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Lesional epilepsy surgery in brain mapping era (overcoming challenges in developing countries)
EANS Academy. Morsy A. Sep 26, 2019; 276172; EP07042
Ahmed Morsy
Ahmed Morsy

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Purpose: Neurosurgery is an underutilized treatment that can potentially cure drug‐refractory epilepsy. Careful, multidisciplinary presurgical evaluation is vital for selecting patients and to ensure optimal outcomes. Resective epilepsy surgery is currently a standard treatment for intractable focal lesional epilepsy.
We review our experience in lesional epilepsy surgery using recent pre and intraoperative brain mapping techniques for ensuring satisfactory resection of such lesions at Zagazig University Hospitals, Egypt.
Materials and methods: We performed a 2-years review of patients (n=60) with a diagnosis of intractable focal epilepsy, with MRI lesions, who underwent epilepsy surgery and were followed up for at least 2 years, and were evaluated for postoperative outcome. Pre-operative comprehensive neuropsychological and radiological evaluation was performed by multidisciplinary epilepsy team. Intraoperative brain mapping techniques including awake craniotomy and direct stimulation techniques and neurophysiological monitoring were carried out during surgical resection. Operative complications, neurological deficits, and extent of resection were evaluated. Engel class I-IV classification was the primary outcome measure of epilepsy surgery.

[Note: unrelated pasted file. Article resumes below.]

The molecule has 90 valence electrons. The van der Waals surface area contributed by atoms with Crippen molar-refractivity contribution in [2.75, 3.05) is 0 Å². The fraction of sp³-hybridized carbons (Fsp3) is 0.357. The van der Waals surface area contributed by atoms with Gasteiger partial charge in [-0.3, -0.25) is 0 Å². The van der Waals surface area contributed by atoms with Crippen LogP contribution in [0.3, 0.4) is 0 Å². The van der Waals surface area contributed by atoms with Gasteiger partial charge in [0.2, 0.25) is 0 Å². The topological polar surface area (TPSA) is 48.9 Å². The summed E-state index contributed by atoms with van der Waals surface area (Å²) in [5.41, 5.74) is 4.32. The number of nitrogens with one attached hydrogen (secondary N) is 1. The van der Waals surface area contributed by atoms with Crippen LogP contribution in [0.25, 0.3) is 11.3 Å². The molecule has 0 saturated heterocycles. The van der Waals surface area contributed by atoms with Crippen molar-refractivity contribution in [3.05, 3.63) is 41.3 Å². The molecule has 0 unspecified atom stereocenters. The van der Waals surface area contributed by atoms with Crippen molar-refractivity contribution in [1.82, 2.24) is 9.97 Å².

Results: There were 32 male and 28 female patients with a mean age of 25.6 years. There were no major anesthetic complications. 6 patients (10%) had intra-operative seizures. Postoperative neurological deficit was seen in 10 patients (16.7%) and this was permanent in only 4 patients (6.7%). The success rate as Engel class I was 83.3%, 6 patients (10%) showed Engel class II and III, while 4 patients (6.67%) showed no worthwhile improvement as Engel class VI.
Conclusion: We found favorable outcomes after surgery in lesional epilepsy patients especially with using brain mapping techniques; so we believe that it is a major treatment option, even in less resource intensive settings, and should be encouraged. Dissemination of such knowledge and improving infrastructure may be considered an urgent clinical need especially in developing countries.
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